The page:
Queens

The New York City borough of Queens is home to a growing Haredi population mainly affiliated with the Yeshiva Chofetz Chaim and Yeshivas Ohr HaChaim in Kew Gardens Hills and Yeshiva Shaar Hatorah in Kew Gardens. Many of the students attend Queens College. There are major yeshivas and communities of Haredi Jews in Far Rockaway, such as Yeshiva of Far Rockaway and a number of others. Hasidic Shtibelach exist in these communities as well, mostly catering to Haredi Jews who follow Hasidic customs, while living a Litvish or Modern Orthodox cultural lifestyle, although small Hasidic enclaves do exist, such as in the Bayswater section of Far Rockaway.

Manhattan

One of the oldest Haredi communities in New York is on the Lower East SideBOOK, Diner, Hasia R. Diner, Lower East Side Memories: A Jewish Place in America, 2000, Princeton University Press, Princeton, New Jersey, 978-0691095455, 98–99,weblink 16 June 2014, home to the Mesivtha Tifereth Jerusalem. The Yeshiva Rabbi Samson Raphael Hirsch and Khal Adath Jeshurun are home to Haredi Jews in Washington Heights.NEWS, Geberer, Raanan, 'Ultra-Orthodox Jews': who are they?,weblink 16 June 2014, Brooklyn Daily Eagle, March 28, 2013,

Hudson Valley

The Hudson Valley north of New York City has the most rapidly growing Haredi communities, such as the Hasidic communities in Kiryas JoelNEWS,weblink Neighbors riled as insular Hasidic village seeks to expand, The Korea Times, February 27, 2017, March 4, 2017, NEWS, McKenna, Chris, CENSUS 2010: Orange population growth rate 2nd highest in state, but lower than expected Sullivan and Ulster also recorded increases,weblink 16 June 2014, Times Herald-Record, 2011-03-25, NEWS, Santos, Fernanda, Reverberations of a Baby Boom,weblink 16 June 2014, The New York Times, August 27, 2006, of Satmar Hasidim, and New Square of the Skver.WEB, Jewish Virtual Library, New Square,weblink jewishvirtuallibrary.org, Jewish Virtual Library/Encyclopedia Judaica, 16 June 2014, A vast community of Haredi Jews lives in the Monsey, New York, area.WEB, Jewish Virtual Library, Rockland County,weblink jewishvirtuallibrary.org, Jewish Virtual Library/Encyclopedia Judaica, 16 June 2014,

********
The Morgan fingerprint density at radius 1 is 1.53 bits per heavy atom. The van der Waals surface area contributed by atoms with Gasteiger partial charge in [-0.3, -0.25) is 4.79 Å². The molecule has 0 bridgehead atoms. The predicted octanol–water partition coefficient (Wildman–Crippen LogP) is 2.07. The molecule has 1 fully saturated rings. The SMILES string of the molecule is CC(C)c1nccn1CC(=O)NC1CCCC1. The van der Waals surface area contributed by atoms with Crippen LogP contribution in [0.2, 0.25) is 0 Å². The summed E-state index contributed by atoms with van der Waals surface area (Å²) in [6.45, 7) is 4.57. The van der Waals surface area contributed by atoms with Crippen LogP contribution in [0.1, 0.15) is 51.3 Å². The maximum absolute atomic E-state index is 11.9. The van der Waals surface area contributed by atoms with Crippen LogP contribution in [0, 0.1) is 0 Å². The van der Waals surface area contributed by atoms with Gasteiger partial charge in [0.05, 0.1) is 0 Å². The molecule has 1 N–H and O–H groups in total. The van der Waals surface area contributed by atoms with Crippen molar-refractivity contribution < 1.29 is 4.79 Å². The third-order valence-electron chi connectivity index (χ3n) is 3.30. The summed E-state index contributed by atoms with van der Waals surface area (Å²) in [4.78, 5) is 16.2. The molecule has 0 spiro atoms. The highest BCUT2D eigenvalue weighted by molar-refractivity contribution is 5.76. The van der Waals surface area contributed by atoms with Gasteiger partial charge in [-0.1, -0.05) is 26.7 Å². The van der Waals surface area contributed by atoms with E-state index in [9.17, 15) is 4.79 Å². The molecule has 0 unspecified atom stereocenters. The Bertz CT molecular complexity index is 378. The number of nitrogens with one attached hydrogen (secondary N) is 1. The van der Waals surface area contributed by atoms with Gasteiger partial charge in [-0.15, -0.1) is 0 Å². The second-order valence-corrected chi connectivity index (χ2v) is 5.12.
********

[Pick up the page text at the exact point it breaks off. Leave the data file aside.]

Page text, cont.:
Long Island (New York)

The Yeshiva Sh'or Yoshuv, together with many synagogues in the Lawrence neighborhood and other Five Towns neighborhoods, such as Woodmere and Cedarhurst, have attracted many Haredi Jews.NEWS, Eisenberg, Carol, A clash of cultures in the Five Towns,weblink 16 June 2014, US Newsday, June 10, 2006,

New Jersey

There are significant Haredi communities in Lakewood (New Jersey), home to the largest non-Hasidic Lithuanian yeshiva in America, Beth Medrash Govoha.MAGAZINE, Landes, David, How Lakewood, N.J., Is Redefining What It Means To Be Orthodox in America: Seventy years ago, Aharon Kotler built an enduring community of yeshiva scholars by making peace with capitalism,weblink 16 June 2014, Tablet Magazine, June 5, 2013, There are also sizable communities in PassaicNEWS, Lipman, Steve, A Haredi Town Confronts Abuse From The Inside: Passaic, N.J., is waging a lonely fight against molestation in the Orthodox community. Will its example spread?,weblink 16 June 2014, The New York Jewish Week, 2009-11-11, and Edison, where a branch of the Rabbi Jacob Joseph Yeshiva opened in 1982. There is also a community of Syrian Jews favorable to the Haredim in their midst in Deal, New Jersey.NEWS, Cohler-Esses, Larry, An Inside Look at a Syrian-Jewish Enclave: Solidarity Forever, or 'Medieval Minds in Armani Designs'?,weblink 16 June 2014, The Jewish Daily Forward, July 28, 2009,